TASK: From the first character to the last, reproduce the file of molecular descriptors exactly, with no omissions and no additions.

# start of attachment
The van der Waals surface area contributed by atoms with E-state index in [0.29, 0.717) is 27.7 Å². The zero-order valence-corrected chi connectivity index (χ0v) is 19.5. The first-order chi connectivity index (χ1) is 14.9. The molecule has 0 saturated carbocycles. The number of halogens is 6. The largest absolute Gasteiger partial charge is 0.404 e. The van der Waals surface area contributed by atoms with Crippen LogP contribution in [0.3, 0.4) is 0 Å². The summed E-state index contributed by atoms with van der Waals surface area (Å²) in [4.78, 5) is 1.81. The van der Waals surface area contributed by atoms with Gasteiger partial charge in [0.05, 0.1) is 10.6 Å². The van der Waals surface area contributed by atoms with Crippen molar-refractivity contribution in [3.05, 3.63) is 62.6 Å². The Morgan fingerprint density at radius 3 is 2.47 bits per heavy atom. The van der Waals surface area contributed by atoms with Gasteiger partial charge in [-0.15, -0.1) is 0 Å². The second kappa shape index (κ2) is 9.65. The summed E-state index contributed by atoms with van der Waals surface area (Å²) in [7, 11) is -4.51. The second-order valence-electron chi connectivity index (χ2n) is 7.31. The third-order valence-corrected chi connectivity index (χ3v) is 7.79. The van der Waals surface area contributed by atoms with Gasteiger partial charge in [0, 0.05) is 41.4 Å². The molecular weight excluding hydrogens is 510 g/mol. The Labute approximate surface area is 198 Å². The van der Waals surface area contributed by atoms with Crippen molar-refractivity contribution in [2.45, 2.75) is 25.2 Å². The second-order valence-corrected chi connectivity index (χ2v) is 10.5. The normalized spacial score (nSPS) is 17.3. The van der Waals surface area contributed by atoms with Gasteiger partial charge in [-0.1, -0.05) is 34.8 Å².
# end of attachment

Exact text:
The van der Waals surface area contributed by atoms with E-state index in [0.29, 0.717) is 27.7 Å². The zero-order valence-corrected chi connectivity index (χ0v) is 19.5. The first-order chi connectivity index (χ1) is 14.9. The molecule has 0 saturated carbocycles. The number of halogens is 6. The largest absolute Gasteiger partial charge is 0.404 e. The van der Waals surface area contributed by atoms with Crippen LogP contribution in [0.3, 0.4) is 0 Å². The summed E-state index contributed by atoms with van der Waals surface area (Å²) in [4.78, 5) is 1.81. The van der Waals surface area contributed by atoms with Gasteiger partial charge in [0.05, 0.1) is 10.6 Å². The van der Waals surface area contributed by atoms with Crippen molar-refractivity contribution in [3.05, 3.63) is 62.6 Å². The Morgan fingerprint density at radius 3 is 2.47 bits per heavy atom. The van der Waals surface area contributed by atoms with Gasteiger partial charge in [-0.15, -0.1) is 0 Å². The second kappa shape index (κ2) is 9.65. The summed E-state index contributed by atoms with van der Waals surface area (Å²) in [7, 11) is -4.51. The second-order valence-electron chi connectivity index (χ2n) is 7.31. The third-order valence-corrected chi connectivity index (χ3v) is 7.79. The van der Waals surface area contributed by atoms with Gasteiger partial charge in [0, 0.05) is 41.4 Å². The molecular weight excluding hydrogens is 510 g/mol. The Labute approximate surface area is 198 Å². The van der Waals surface area contributed by atoms with Crippen molar-refractivity contribution in [2.45, 2.75) is 25.2 Å². The second-order valence-corrected chi connectivity index (χ2v) is 10.5. The normalized spacial score (nSPS) is 17.3. The van der Waals surface area contributed by atoms with Gasteiger partial charge in [-0.1, -0.05) is 34.8 Å².